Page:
THE MEDITERRANEAN DIET
The Mediterranean Diet
Seven Mediterranean countries, Cyprus, Spain, Greece, Italy, Morocco, Portugal and Croatia joined together to apply for UNESCO recognition of the Mediterranean Diet, which was inscribed on the Representative List of the Intangible Cultural Heritage of Humanity in 2013. The islands of Brač and Hvar were chosen as Croatia’s representatives for this particular way of eating, which involves much more than just food.
The UNESCO description describes it as a comprehensive lifestyle:
“The Mediterranean diet involves a set of skills, knowledge, rituals, symbols and traditions concerning crops, harvesting, fishing, animal husbandry, conservation, processing, cooking, and particularly the sharing and consumption of food. Eating together is the foundation of the cultural identity and continuity of communities throughout the Mediterranean basin. It is a moment of social exchange and communication, an affirmation and renewal of family, group or community identity. The Mediterranean diet emphasizes values of hospitality, neighbourliness, intercultural dialogue and creativity, and a way of life guided by respect for diversity. It plays a vital role in cultural spaces, festivals and celebrations, bringing together people of all ages, conditions and social classes.
It includes the craftsmanship and production of traditional receptacles for the transport, preservation and consumption of food, including ceramic plates and glasses. Women play an important role in transmitting knowledge of the Mediterranean diet: they safeguard its techniques, respect seasonal rhythms and festive events, and transmit the values of the element to new generations. Markets also play a key role as spaces for cultivating and transmitting the Mediterranean diet during the daily practice of exchange, agreement and mutual respect.”
The history of the so-called ‘Mediterranean diet’ goes back thousands of years. The concept of the Mediterranean diet as a model of healthy eating was first promoted by American doctor Ancel Keys (1904 – 2004), who observed that poor people in southern Italy in the 1950s had less cardiovascular disease than wealthy people in New York, and conducted a “Seven Countries Study” to demonstrate the link between diet and health. The Mediterranean diet as described by Dr. Keys consisted mainly of olive oil, bread, pasta, herbs, garlic, red onions, and lots of fresh vegetables, with just a little meat or fish. Fresh fruit was eaten for dessert.
Nowadays, the ‘Mediterranean diet’ has evolved, but it is still generally described as consisting of lots of olive oil, vegetables, legumes, lentils, grains, nuts, fresh herb flavourings, fish, fresh fruit and dried figs, with dairy products and meats playing a lesser part. Wine in moderation is included: in Dalmatia, most often red wine is drunk diluted with water as ‘bevanda’.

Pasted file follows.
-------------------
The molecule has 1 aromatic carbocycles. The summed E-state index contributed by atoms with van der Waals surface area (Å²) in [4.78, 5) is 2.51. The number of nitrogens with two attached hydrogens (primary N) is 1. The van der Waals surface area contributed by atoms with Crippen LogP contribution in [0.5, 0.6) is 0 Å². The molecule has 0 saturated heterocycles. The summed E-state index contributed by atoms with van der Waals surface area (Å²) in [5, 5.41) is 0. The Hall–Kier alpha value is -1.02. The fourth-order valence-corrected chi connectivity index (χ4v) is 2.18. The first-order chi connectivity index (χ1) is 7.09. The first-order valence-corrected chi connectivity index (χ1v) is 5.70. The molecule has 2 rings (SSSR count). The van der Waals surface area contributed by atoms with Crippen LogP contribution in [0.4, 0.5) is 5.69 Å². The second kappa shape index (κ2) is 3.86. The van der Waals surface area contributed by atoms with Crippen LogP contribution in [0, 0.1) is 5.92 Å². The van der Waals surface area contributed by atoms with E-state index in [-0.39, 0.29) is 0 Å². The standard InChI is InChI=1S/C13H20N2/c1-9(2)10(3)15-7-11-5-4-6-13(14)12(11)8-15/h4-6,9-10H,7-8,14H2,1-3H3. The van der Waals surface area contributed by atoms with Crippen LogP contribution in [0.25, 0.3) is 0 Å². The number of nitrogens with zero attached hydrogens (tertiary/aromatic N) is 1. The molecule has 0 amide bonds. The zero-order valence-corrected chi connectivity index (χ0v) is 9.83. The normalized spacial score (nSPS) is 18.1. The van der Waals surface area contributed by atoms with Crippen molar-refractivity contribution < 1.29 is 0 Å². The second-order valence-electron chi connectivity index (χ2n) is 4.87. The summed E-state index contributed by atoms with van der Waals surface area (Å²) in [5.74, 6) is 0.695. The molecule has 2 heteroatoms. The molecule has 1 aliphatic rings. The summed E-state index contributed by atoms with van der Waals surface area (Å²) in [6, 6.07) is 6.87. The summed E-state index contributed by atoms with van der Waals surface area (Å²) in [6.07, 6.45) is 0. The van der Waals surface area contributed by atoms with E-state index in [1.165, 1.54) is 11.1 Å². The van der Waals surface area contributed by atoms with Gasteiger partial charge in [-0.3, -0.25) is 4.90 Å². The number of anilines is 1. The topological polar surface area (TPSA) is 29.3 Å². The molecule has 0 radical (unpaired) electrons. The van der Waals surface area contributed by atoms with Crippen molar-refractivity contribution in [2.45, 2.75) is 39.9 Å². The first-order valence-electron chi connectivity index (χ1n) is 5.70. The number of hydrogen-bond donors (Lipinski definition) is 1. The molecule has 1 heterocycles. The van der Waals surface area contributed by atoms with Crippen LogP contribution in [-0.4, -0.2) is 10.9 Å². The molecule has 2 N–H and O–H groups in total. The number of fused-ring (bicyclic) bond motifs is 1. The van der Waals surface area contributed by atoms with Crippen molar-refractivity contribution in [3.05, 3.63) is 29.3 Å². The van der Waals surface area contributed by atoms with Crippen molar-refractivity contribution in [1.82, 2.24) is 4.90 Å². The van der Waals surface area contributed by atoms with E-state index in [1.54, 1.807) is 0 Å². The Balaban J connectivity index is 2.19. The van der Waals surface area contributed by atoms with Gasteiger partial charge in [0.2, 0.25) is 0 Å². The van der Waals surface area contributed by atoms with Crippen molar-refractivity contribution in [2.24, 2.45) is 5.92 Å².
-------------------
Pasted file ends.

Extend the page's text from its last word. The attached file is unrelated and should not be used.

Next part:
Conversations on Hvar, and indeed in the rest of Croatia, often centre on food, especially the midday meal. Beforehand it’s “Let’s go to lunch”, afterwards “Have you had lunch?” “What did you have?”. Meetings are scheduled for before or after lunchtime, with a sacred space in between to allow not only for eating, but also for a rest afterwards, or even a siesta in the summer. It may not be exactly at midday any more, as it was in the past, but lunch is still generally the main meal of the day, when the whole family gathers to eat and talk about everything under the sun, from family problems to planning necessary jobs and tasks. Conversations are often carried out at full volume, in true Dalmatian style, might seem like major quarrels to the outsider, but most often they are simply noisy passionate discussions without rancour.
Socializing, the vital part
So, for Dalmatians, eating a meal is not just about the food, it is also a social happening, and the family is often joined by friends and neighbours. Gathering around the table for a communal meal is an everyday occurrence as well as marking feast days and family celebrations. Even though times have changed, and altered the islanders’ rhythm of daily life, it is still rare for anyone to eat alone in an island home. Processed or fast foods don’t enter into it, meals are generally cooked from scratch, although it is also true that people, especially the young, may eat fast foods and snacks outside of the main meal(s) of the day.
The menu for lunch follows a well-known standard pattern: a first course eaten with a spoon, followed by something substantial and nutritious, such as fish or, increasingly over the last few decades, meat. Having a rest after lunch is seen as essential, especially in the hot summer weather after a morning’s work in the field. Supper is light, a combination of greens, called zeje in local dialect, with a little cheese, an egg or a salted sardine. The choice of vegetables depends on the season, whatever is best and tastiest at any given time of year. They are simply boiled in water, some with potatoes, others without, then dressed with olive oil. Some people add chopped garlic to chard or broad beans.
Feasting was not part of Ancel Keys’ observations on the healthy Mediterranean diet as he saw it, although it is in line with the social aspect of the UNESCO definition. In Dalmatia there are long-standing traditions of celebrating religious feast days and special family events with abundant food and drink. Details of the menu and cooking styles vary slightly from place to place, but everywhere there is no holding back on quality or quantity, and often special flavourings and condiments are introduced. There are also copious amounts of cakes. Feast days are occasions when households open their doors wide to large numbers of guests. Whenever the patron saint of a locality is celebrated, even unknown visitors are welcome to join in the festivities, which are always full of gaiety and singing…